, it is because the cipher is not andexed to the quotient figure, that we ,

The square

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182

are directed to multiply the square of the quotient by 300 instead of 3, as in the following work.

10648(2 4

1200 60 8

2 300

4

240

1200 triple square.

1260)2648

2400
2400
240

8 cube of the root.

2.
30

2648 subtrahend.

60 triple quotient. 1200

1260 divisor. The rule directs to “ multiply the quotient by 30." This is to obtain the contents of the blocks E, F and G, and the sum of these is taken for a divisor, because the number of times the dividend contains the divisor, will be equal to the number of feet, the additions to the block, A. are in thickness.

The rule next directs to “ multiply the triple square by the last quotient figure." Now the triple square represents the superficial contents of the three blocks B, C and D, and the last quotient figure shows the thickness of those blocks, consequently, multiplying the triple square by the last quotient Sgure, gives the cubick contents of those blocks. Then the rule directs to multiply the square of the last quotient figure by the triple quotient." Now the triple quotient is the length of the blocks E, F and G, and the quotient figure shows their

breadth, and their thickness; hence, multiplving the square of the last quotient figure by the triple quotient, gives Nue cubick contents of these blocks. Next we are directed to cube figure. This cube shows the cubick contents of the block sum of these is equal to the cubick contents of the blocks B,

and D; and E, F and G.

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APPLICATION AND USE OF THE CUBE ROOT.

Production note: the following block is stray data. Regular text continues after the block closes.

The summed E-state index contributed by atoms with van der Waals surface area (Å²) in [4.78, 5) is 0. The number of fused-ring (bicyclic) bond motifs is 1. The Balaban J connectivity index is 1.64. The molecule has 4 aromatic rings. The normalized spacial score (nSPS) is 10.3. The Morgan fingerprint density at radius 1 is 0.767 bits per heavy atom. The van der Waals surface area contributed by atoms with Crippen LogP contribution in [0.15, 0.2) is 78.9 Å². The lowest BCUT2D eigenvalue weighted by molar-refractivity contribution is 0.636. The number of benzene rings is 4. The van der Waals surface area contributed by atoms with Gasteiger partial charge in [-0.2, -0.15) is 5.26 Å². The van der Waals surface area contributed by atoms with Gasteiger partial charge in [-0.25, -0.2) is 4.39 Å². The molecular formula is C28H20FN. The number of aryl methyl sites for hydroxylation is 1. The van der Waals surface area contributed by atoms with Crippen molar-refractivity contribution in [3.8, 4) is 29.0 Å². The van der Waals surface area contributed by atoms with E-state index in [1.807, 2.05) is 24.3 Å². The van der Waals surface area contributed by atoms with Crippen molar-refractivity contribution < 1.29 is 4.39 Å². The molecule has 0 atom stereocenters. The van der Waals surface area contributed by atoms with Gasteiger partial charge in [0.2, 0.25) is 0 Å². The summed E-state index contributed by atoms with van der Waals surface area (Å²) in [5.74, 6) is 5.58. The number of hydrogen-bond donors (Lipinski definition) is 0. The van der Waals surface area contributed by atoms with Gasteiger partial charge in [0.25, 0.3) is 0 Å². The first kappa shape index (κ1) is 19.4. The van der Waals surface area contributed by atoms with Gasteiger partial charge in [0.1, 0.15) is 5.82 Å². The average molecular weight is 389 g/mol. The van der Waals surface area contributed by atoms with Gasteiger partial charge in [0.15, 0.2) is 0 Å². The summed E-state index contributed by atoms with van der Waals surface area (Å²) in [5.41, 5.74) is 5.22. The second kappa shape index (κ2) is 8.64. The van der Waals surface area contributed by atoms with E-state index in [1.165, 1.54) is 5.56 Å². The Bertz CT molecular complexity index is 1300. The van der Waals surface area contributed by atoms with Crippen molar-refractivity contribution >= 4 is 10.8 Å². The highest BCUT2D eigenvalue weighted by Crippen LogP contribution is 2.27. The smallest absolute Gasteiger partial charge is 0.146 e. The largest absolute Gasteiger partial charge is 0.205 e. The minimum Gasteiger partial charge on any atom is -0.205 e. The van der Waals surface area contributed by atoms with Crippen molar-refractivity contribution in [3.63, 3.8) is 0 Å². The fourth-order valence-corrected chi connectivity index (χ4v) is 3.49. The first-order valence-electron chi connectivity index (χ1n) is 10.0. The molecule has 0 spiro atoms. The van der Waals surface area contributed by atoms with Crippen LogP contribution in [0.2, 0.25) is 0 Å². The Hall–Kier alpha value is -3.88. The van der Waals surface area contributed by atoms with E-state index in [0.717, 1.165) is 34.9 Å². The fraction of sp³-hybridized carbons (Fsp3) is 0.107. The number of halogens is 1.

PROBLEM 1. To find two mean proportionals between any two given numbers.

Rule 1. Divide the greater number by the less, and extract the cube root of the quotient.

2. Multiply the root, so found, by the least of the given numbers, and the product will be the less.

3. Multiply this product by the same root, and it will give the greater.

EXAMPLES

3

1. What are the two mean proportionals between 6 and 750 ?

750—6=125, and ✓ 125–5. Then 5X6=30 the less, and 30X 5=150 the greater.

Ans. 30 and 150.

2.

What are the two mean proportionals between 56 and 12096 ?

Ans. 336 and 2016.

PROBLEM 2. The side of a cube being given, to find the side of a cube which shall be any nurber of times greater or less than the given cube. *

Rule.-Cube the given side, and if the required cube be greater than the given one, multiply the cube of the given side by the given proportion, and the cube root of the product will be the side of the cube required. But if the required cube be less, divide the cube of the given side by the given proportion, and the cube root of the

quotient will be the side of the required cube. ck s B,

EXAMPLES.

Ans. 39

3

There is a cubick box whose side is 18 inches ; what is the side box that will contain 8 times as much ?

X18-5832, and 5832X8=46656. Then 46656-36 in. Ans. Ans. 4:39.here is a cubick box whose side is 24 inches ; what is the side that will contain one sixty-fourth part as much ?

Ans. 6 inches.

ans. -20527.

lid, called a cube, has its length and breadth and height all equal. As the

solid feet, inches, &c. in a cube are found by multiplying the height and Ans.breadth together ; that is, by multiplying one side into itself twice, the third

a number is called the cube of that number. The solid contents of similar
in proportion to each other, as the cubes of their similar sides or diameters.